Moments after that scene, Mr Kim discovers that his family’s apartment has flooded due to heavy rain. The little possessions they had were submerged and ruined. They end up having to scavenge clothes from a sanctuary where victims of the flooding have had to stay the night.

We cut to the sunny skies of Seoul and the lavish mansion of the Parks as they plan the birthday party of their son. Despite this being on a Sunday, they call upon Mr Kim and his family to work unsociable hours in exchange for “overtime” pay. Due to their newfound destitution, they accept the offer.

Mr Kim is never once asked why his mood is down or his emotions so hollow. Mr Park instead piles duty after duty on his shoulders before delivering the ultimate humiliation: Mr Kim was to dress up as a Native American as Mr Park’s son, playing “good Indian,” would kill him to save Mr Kim’s daughter – a damsel in distress. When Mr Park finally notices the eerie mood of Mr Kim, he utters “you are being paid extra. Think of this as part of your work.”

What is masterful about these little moments is that both men are referred to with the prefix ‘Mr.’ It is supposed to evoke the notion that they are on equal levels of power and respect, yet it is simply an illusion to keep the poor in line and the rich in shrouded power.

When Mr Kim kills Mr Park in one of 2019’s bloodiest scenes, the character’s decision feels earned. There is a clear progression from A to Z that isn’t muddled or one-sided. Mr Park gags at the dead body of Mr Kim’s daughter, screaming at Mr Kim to get him the car keys so that he can drive his family away from the madness. He cares only for the keys while a fellow human is literally bleeding to death. The kettle that is this society boils until it can no longer, eventually bursting and burning everyone within close proximity. The rich unknowingly prod the poor with their immense power and disregard of the hardships tied to a lack of money. All the kills in this scene are carried out by the poor as the rich gasp, cry and retreat to safety. They are vindicated in thinking that the poor are lowly, murderous scum; the poor are vindicated in thinking that the rich are self-absorbed and unwilling to help those in need. Parasite ponders that, because a conversation is never had, class will always remain a nasty barrier between humanity.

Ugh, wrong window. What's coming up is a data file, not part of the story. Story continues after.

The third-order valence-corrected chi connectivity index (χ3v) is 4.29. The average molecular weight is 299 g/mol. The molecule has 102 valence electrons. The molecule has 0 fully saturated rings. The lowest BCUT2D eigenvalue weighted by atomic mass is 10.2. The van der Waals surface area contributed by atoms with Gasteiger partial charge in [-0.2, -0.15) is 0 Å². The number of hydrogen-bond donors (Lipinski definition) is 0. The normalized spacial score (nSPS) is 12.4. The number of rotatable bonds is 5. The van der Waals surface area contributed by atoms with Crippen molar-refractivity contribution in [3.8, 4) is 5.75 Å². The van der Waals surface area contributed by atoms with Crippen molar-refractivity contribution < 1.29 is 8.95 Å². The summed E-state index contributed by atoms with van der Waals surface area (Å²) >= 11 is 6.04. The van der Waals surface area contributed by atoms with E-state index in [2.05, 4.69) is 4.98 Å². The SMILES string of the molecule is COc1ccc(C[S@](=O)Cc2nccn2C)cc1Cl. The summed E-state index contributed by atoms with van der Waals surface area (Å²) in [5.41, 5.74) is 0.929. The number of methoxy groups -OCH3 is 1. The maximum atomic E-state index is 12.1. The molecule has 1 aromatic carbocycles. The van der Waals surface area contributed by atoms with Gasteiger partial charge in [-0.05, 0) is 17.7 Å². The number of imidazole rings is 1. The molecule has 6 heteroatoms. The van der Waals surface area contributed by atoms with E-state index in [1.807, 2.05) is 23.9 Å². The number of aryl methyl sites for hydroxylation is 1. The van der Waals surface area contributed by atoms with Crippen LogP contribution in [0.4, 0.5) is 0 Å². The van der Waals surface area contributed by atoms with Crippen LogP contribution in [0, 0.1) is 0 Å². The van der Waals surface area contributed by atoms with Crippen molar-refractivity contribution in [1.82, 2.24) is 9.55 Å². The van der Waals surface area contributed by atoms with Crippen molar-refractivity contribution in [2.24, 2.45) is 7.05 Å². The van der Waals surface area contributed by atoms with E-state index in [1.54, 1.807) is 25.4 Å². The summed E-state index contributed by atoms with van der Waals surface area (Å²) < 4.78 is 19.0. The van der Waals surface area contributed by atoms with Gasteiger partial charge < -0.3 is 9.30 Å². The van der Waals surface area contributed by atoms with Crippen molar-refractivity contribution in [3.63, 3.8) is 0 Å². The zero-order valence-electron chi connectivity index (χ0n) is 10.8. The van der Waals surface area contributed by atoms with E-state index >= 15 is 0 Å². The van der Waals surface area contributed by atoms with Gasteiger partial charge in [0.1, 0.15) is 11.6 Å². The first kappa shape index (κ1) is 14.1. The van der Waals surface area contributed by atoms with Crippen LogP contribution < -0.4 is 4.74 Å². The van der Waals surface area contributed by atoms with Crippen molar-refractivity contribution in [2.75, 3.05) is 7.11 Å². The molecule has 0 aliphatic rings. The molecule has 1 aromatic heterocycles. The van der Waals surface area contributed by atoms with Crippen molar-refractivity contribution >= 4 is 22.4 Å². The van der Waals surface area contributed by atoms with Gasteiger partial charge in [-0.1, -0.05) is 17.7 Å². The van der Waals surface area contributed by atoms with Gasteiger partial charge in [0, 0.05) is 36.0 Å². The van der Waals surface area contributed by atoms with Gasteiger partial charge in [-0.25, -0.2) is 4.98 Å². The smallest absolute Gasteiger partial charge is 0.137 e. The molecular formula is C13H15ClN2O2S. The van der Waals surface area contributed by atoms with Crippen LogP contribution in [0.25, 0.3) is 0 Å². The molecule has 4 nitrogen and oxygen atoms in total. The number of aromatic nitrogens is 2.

Mr Kim evades the police as he spends the rest of his existence living underground like the previous family as the mansion becomes inhabited by new wealthy owners. The cycle is doomed to repeat itself because neither rich nor poor are able to truly combat the barriers they themselves build. The film is textbook Bong Joon-ho; class sits atop the pyramid of themes that his movies revolve around, but Parasite feels like Bong Joon-ho at his angriest and most satirical.

Unlike Joker, Parasite analyses the root of the problem and offers a solution instead of throwing a glamorous pity party that merely inflates pre-existing political views on either end of the spectrum. It asks its characters – and audience – to look inward.